I’m talking about the long weekend holidays– like Memorial Day or Labor Day. The majority of your friends are planning BBQ’s or hikes at local State Parks and you’re just hoping one of them remembers to call and invite you over. Thankfully, I do have friends who remember me, but sometimes being squished between two car seats gets you thinking that maybe you need to try that online dating site one more time.

Moment #4: Going to bed

During the summer I get this awesome opportunity to be a Camp Counselor for a week. I get my little “flock” of girls that follow me every where I go. At bedtime, I turn out all the lights except for the Christmas lights I’ve strung around the ceiling. We share funny stories or things we’ve been struggling through. Sometimes they ask me to share stories. So far, their favorite stories are of my “worst dates”. These stories usually leave them in an uproar. Through chuckles they try to get out the words, “Did that really happen?!” And I have to tell them it did…and they laugh even harder.

Then, like a modern version of the The Waltons, each girl tells me “Goodnight!” and we drift off to sleep each one wearing a smile.

For the other 51 weeks out of my year, my bedtime routine is much less fun. It usually involves one last chap stick application, my bedside lamp turned off and the glow of my phone as I check social media sites one last time.

Sure, I get the whole bed to myself, but where’s the fun in that?

Moment #5: At church

Sunday mornings may be my biggest struggle in regards to my singleness.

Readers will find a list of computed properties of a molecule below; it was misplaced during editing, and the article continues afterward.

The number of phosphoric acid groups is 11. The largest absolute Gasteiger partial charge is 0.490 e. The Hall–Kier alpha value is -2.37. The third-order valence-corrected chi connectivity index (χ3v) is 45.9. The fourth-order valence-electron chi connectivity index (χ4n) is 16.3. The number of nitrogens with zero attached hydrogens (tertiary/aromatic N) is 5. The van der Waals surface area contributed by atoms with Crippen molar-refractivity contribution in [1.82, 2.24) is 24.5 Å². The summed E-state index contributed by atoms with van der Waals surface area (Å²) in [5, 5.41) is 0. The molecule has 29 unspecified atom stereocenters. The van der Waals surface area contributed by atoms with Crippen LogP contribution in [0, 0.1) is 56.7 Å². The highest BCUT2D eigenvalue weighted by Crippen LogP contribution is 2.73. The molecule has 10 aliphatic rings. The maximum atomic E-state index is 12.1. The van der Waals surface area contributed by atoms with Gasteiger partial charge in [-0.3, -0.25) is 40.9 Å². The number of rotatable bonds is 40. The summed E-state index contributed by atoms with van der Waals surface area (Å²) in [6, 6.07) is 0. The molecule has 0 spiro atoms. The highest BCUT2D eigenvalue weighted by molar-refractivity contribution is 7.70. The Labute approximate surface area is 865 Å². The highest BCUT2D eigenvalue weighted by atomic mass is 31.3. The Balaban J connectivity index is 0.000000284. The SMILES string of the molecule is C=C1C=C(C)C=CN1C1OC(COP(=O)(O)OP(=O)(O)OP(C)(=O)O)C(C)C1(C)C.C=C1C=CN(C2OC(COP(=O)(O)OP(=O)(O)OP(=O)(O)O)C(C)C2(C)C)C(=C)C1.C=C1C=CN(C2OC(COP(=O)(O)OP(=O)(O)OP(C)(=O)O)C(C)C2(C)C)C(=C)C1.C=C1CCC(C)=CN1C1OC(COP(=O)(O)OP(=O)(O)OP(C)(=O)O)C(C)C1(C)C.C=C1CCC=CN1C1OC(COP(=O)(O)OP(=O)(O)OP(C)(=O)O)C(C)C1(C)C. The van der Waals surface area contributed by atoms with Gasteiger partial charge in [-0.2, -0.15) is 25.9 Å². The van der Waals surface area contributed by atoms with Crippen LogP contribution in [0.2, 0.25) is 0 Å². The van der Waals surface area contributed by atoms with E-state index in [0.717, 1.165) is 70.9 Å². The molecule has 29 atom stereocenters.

Firstly, I still sit with my parents. While this is MY choice, everyone else is sitting with their families so it would seem like the right thing to do. I remember being in high school, all of us teenagers would sit together and make whispered remarks….until we got the look from our parents. Then, we’d shut up for fear that they’d make us sit with them as punishment. Apparently, being single at 30 means I willingly choose what was once considered punishment for lack of better options.

But it’s the cuteness of my parents that kills me. Every Sunday, without fail, my dad leans over to my mom and tells her she looks beautiful and then gives her a kiss. My parents have given me an amazing example of a godly marriage and I am very thankful for it. Honestly, they’re the best! So good in fact that I’d like a marriage like that of my own.

Then, there are the dear wonderful church ladies telling me I won’t be single forever. That I’ve still got time (like I’ve got a “freshest by” date stamped on me– Marry before 12/12/17) and all the other things people say to encourage the poor single people.

I promise, this isn’t turning into a blog about my singleness. It’s just what has been on my mind lately and I’d rather share honest feelings than something contrived. Thanks for sharing in the laughs with me! 🙂